A new survey finds that almost 60 percent of doctors are willing to meet with their patients via video – and just as many would refer their patients to a hospital that offered telemedicine consults with specialists.
The "Telehealth Index: 2015 Physician Survey" of more than 2,000 primary doctors, conducted by American Well and QuantiaMD, found strong support for video-based telemedicine over telephone or e-mail communications.
[See also: Patients: telehealth tops the doctor's office]
The survey comes at a time when telehealth providers like Boston-based American Well are making a strong push to qualify the video-based doctor's visit as comparable to a trip to the doctor's office, clinic or emergency room. In doing so, they're looking to expand the definition of a "face-to-face" visit to include video.
The move comes as some state medical boards are debating guidelines that would allow physicians to conduct their first visit with new patients via telemedicine, and also as the American Medical Association looks to draft a code of ethics that points out the value and drawbacks of telemedicine.
According to the survey, 57 percent of the physicians surveyed favor video visits, while 31 percent said they aren't sure and 12 percent rejected them outright.
“There’s a sea change going on within the physician community,” Roy Schoenberg, MD, CEO of American Well, said in a press release accompanying the survey. “Doctors see value in virtual visits for their patients and also in managing their own work-life balance. We’ve seen weekly physician inquiries about practicing online triple in less than six months.”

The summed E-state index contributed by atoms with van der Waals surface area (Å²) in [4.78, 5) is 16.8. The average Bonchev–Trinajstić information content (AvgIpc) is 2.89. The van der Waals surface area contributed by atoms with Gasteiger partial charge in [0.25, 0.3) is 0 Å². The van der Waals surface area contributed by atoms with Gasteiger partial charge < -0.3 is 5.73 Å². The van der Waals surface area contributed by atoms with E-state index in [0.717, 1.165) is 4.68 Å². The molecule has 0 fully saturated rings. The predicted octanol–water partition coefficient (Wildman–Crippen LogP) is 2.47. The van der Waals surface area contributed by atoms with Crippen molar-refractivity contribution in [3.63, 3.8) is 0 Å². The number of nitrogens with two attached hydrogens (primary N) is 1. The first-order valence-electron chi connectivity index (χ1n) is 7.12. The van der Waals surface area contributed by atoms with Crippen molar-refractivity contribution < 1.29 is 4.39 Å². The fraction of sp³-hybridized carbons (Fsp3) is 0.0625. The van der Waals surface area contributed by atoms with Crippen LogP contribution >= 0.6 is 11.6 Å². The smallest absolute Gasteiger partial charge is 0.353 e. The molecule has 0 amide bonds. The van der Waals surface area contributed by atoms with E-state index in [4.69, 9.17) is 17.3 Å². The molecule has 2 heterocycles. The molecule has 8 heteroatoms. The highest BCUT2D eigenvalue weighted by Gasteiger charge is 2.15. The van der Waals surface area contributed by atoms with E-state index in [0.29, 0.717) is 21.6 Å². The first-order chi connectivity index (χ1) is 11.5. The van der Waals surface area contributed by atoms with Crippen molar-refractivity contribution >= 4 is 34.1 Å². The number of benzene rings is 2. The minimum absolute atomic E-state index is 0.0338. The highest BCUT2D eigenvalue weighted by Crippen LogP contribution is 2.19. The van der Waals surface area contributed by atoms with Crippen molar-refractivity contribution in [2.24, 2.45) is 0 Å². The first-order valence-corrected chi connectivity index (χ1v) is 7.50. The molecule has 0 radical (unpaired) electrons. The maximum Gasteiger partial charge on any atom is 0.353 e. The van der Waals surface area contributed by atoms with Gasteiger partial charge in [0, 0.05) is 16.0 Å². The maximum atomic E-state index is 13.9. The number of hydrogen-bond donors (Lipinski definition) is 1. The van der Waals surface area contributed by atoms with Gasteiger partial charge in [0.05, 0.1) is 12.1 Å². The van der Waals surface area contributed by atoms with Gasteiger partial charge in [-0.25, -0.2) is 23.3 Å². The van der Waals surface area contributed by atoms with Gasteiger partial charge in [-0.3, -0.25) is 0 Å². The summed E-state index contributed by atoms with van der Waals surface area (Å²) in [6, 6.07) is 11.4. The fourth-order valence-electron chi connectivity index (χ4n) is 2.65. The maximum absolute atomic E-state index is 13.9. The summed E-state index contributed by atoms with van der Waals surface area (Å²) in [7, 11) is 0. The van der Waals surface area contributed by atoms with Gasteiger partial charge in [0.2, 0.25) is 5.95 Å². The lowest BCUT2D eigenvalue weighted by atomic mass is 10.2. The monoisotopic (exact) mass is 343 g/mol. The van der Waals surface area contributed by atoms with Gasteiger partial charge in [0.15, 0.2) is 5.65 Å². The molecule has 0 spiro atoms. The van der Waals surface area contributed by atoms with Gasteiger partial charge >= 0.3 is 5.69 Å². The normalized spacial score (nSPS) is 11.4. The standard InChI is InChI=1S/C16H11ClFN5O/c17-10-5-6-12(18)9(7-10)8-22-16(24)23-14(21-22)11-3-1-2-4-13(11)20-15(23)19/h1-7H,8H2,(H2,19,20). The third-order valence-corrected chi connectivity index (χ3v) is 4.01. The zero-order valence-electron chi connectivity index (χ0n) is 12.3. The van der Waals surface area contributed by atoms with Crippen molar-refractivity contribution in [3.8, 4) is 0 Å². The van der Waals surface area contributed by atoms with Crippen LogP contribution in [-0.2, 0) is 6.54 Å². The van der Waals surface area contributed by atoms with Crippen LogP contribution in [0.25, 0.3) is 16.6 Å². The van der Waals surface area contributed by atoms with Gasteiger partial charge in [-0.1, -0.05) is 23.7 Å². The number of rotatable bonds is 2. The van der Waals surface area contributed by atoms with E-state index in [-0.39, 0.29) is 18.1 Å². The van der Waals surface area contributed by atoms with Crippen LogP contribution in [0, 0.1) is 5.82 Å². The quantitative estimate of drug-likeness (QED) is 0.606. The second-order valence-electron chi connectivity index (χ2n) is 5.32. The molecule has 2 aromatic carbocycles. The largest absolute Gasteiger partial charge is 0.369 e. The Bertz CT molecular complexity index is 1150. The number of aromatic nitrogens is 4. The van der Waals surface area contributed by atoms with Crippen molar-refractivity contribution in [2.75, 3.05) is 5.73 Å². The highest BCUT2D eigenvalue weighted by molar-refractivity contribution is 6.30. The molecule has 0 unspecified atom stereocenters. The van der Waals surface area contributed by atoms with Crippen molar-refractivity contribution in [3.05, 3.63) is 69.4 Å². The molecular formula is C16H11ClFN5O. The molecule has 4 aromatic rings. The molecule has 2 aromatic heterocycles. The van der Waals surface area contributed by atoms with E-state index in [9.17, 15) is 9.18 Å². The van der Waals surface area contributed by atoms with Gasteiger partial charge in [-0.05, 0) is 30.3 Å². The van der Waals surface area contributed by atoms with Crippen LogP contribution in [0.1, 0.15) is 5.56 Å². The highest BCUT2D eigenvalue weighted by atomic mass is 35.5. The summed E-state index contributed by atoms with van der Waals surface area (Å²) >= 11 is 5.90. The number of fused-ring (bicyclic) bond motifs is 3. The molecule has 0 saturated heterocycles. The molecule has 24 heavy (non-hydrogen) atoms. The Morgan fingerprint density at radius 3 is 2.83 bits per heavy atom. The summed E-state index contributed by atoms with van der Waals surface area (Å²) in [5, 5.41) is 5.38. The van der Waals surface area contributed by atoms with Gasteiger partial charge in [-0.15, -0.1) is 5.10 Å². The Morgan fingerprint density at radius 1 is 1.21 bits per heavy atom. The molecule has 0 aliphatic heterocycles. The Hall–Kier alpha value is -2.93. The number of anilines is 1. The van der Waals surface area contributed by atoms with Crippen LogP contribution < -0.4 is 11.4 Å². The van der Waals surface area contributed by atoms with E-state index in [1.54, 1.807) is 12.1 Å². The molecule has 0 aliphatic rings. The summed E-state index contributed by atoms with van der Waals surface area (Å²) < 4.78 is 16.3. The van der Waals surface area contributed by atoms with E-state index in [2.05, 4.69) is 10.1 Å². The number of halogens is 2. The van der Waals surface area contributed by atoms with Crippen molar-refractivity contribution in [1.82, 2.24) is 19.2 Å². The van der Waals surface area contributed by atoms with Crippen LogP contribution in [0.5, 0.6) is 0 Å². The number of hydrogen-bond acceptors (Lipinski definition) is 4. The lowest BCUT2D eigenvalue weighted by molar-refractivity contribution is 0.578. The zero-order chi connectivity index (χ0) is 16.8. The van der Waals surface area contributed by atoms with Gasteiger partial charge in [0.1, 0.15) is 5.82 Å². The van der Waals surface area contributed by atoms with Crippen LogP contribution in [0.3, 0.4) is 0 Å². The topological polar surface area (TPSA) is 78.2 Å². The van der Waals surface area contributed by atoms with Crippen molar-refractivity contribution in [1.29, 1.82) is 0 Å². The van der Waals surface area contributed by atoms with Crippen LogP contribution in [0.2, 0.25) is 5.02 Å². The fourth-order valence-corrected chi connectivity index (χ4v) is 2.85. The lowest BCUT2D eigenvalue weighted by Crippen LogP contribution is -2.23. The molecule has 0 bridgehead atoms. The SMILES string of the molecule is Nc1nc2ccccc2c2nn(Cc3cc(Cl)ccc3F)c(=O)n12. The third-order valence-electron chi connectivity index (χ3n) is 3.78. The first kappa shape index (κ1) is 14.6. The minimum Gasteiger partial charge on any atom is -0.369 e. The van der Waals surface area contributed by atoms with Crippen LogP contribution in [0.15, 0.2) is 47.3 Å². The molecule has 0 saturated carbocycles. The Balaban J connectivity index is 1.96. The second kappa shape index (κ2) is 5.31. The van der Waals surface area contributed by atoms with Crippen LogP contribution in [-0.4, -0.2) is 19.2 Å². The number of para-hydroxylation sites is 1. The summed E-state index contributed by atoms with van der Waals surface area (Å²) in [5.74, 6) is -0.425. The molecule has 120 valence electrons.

According to the survey, physicians feel that video visits will improve their workflow and boost income, rather than add new patients or keep the ones they have. Almost 80 percent cited "flexible work-life schedule" as their primary reason for wanting video visits, while 67 percent picked "earn more income" and 66 percent chose "improve patient outcome." On the other end of the spectrum, attracting new patients scored 41 percent and retaining existing patients took 37 percent of the vote.
When asked to evaluate the uses of telemedicine, 90 percent of physicians see it as a platform for delivering concierge services to fee-paying patients – a clear nod to the value of the platform in boosting the physician's bottom line. Other uses listed were medication management (86 percent), minor urgent care (85 percent), birth control counseling (83 percent), home healthcare (82 percent) and chronic condition management (80 percent).
Physicians also saw a value for telemedicine in specialty care consults. They listed dermatology, psychiatry, infectious disease, pain management, neurology and cardiology as the top specialty consults for which they'd use video visits.
When measured against other forms of telemedicine, almost 70 percent of physicians said video visits offer the most accurate diagnosis; 25 percent selected phone consults, while 5 percent chose e-mail and 1 percent selected text messaging.
Furthering that argument, almost half of the physicians surveyed who favor video visits said they'd move at least a quarter of their follow-up phone and e-mail communications with patient to video.
(Those results are a feather in American Well's cap at a time when the company is locked in a battle with fellow telehealth provider Teladoc over patent protections on some of its telemedicine technology. Dallas-based Teladoc, one of American Well's bigger competitors, bases roughly 70 percent of its platform on telephone consults, and is itself fighting state officials in Texas over first-visit guidelines.)